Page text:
The problem is that in today’s political atmosphere, “neither the men nor the women have any influence at all.” Even though we doubt the state’s legitimate authority, we continue to hand greater powers to it all the time. The state gives birth to fantastic and foolish laws, and we have lost our power even to be astonished at them. Chesterton warns, prophetically, “ whenever we see things done wildly, but taken tamely, then the State is growing insane.” We are letting officials and experts “immure any one’s body, damn any one’s soul, and dispose of unborn generations.” Dale Ahlquist, Lecture: A Miscellany of Men
But the process of going mad is dull, for the simple reason that a man does not know that it is going on. Routine and literalism and a certain dry-throated earnestness and mental thirst, these are the very atmosphere of morbidity. If once the man could become conscious of his madness, he would cease to be man. He studies certain texts in Daniel or cryptograms in Shakespeare through monstrously magnifying spectacles, which are on his nose night and day. If once he could take off the spectacles he would smash them. He deduces all his fantasies about the Sixth Seal or the Anglo-Saxon Race from one unexamined and invisible first principle. If he could once see the first principle, he would see that it is not there.
This slow and awful self-hypnotism of error is a process that can occur not only with individuals, but also with whole societies. It is hard to pick out and prove; that is why it is hard to cure. But this mental degeneration may be brought to one test, which I truly believe to be a real test. A nation is not going mad when it does extravagant things, so long as it does them in an extravagant spirit. Crusaders not cutting their beards till they found Jerusalem, Jacobins calling each other Harmodius and Epaminondas when their names were Jacques and Jules, these are wild things, but they were done in wild spirits at a wild moment.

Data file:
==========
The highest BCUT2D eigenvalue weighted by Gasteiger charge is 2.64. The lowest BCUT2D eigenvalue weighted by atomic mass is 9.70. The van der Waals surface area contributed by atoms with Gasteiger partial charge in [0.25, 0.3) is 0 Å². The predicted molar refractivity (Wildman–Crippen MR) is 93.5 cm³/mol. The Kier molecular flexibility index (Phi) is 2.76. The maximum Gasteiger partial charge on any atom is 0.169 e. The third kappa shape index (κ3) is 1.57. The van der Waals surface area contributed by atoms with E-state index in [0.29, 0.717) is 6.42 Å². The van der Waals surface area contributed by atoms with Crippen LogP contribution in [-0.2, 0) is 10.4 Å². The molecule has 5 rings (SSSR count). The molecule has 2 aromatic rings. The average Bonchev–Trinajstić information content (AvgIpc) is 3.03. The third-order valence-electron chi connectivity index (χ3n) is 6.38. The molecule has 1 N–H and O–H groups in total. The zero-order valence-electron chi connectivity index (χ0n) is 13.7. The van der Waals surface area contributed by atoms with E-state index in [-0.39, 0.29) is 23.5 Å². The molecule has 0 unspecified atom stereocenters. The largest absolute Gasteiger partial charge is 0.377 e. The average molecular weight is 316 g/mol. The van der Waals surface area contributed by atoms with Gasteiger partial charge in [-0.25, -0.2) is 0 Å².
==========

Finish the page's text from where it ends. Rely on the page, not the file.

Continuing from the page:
But whenever we see things done wildly, but taken tamely, then the State is growing insane. For instance, I have a gun license. For all I know, this would logically allow me to fire off fifty-nine enormous field-guns day and night in my back garden. I should not be surprised at a man doing it; for it would be great fun. But I should be surprised at the neighbours putting up with it, and regarding it as an ordinary thing merely because it might happen to fulfill the letter of my license.”
-G. K. Chesterton, The Mad Official, A Miscellany of Men, 1912
Read more of this book: A Miscellany of Men
Read the lecture: A Miscellany of Men